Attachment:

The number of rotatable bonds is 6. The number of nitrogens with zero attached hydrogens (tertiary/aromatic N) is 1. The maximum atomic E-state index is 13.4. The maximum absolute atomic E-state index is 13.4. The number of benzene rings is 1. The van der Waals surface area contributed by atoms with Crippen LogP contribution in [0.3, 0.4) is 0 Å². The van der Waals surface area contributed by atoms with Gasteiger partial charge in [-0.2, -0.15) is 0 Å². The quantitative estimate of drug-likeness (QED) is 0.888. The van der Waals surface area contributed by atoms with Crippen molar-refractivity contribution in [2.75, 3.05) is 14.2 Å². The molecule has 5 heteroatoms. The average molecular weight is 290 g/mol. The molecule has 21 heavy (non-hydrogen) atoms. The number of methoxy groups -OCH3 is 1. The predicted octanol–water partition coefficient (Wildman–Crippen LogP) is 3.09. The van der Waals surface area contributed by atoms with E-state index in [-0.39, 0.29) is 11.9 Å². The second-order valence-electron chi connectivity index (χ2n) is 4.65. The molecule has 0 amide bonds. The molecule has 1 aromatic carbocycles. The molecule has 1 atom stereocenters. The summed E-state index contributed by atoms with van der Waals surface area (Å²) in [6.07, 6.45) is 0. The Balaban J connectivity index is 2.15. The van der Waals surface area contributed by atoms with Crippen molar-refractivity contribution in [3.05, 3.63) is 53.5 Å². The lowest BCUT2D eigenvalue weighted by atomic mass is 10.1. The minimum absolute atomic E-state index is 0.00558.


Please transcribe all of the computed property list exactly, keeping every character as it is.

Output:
The number of rotatable bonds is 6. The number of nitrogens with zero attached hydrogens (tertiary/aromatic N) is 1. The maximum atomic E-state index is 13.4. The maximum absolute atomic E-state index is 13.4. The number of benzene rings is 1. The van der Waals surface area contributed by atoms with Crippen LogP contribution in [0.3, 0.4) is 0 Å². The van der Waals surface area contributed by atoms with Gasteiger partial charge in [-0.2, -0.15) is 0 Å². The quantitative estimate of drug-likeness (QED) is 0.888. The van der Waals surface area contributed by atoms with Crippen molar-refractivity contribution in [2.75, 3.05) is 14.2 Å². The molecule has 5 heteroatoms. The average molecular weight is 290 g/mol. The molecule has 21 heavy (non-hydrogen) atoms. The number of methoxy groups -OCH3 is 1. The predicted octanol–water partition coefficient (Wildman–Crippen LogP) is 3.09. The van der Waals surface area contributed by atoms with E-state index in [-0.39, 0.29) is 11.9 Å². The second-order valence-electron chi connectivity index (χ2n) is 4.65. The molecule has 0 amide bonds. The molecule has 1 aromatic carbocycles. The molecule has 1 atom stereocenters. The summed E-state index contributed by atoms with van der Waals surface area (Å²) in [6.07, 6.45) is 0. The Balaban J connectivity index is 2.15. The van der Waals surface area contributed by atoms with Crippen molar-refractivity contribution in [3.05, 3.63) is 53.5 Å². The lowest BCUT2D eigenvalue weighted by atomic mass is 10.1. The minimum absolute atomic E-state index is 0.00558.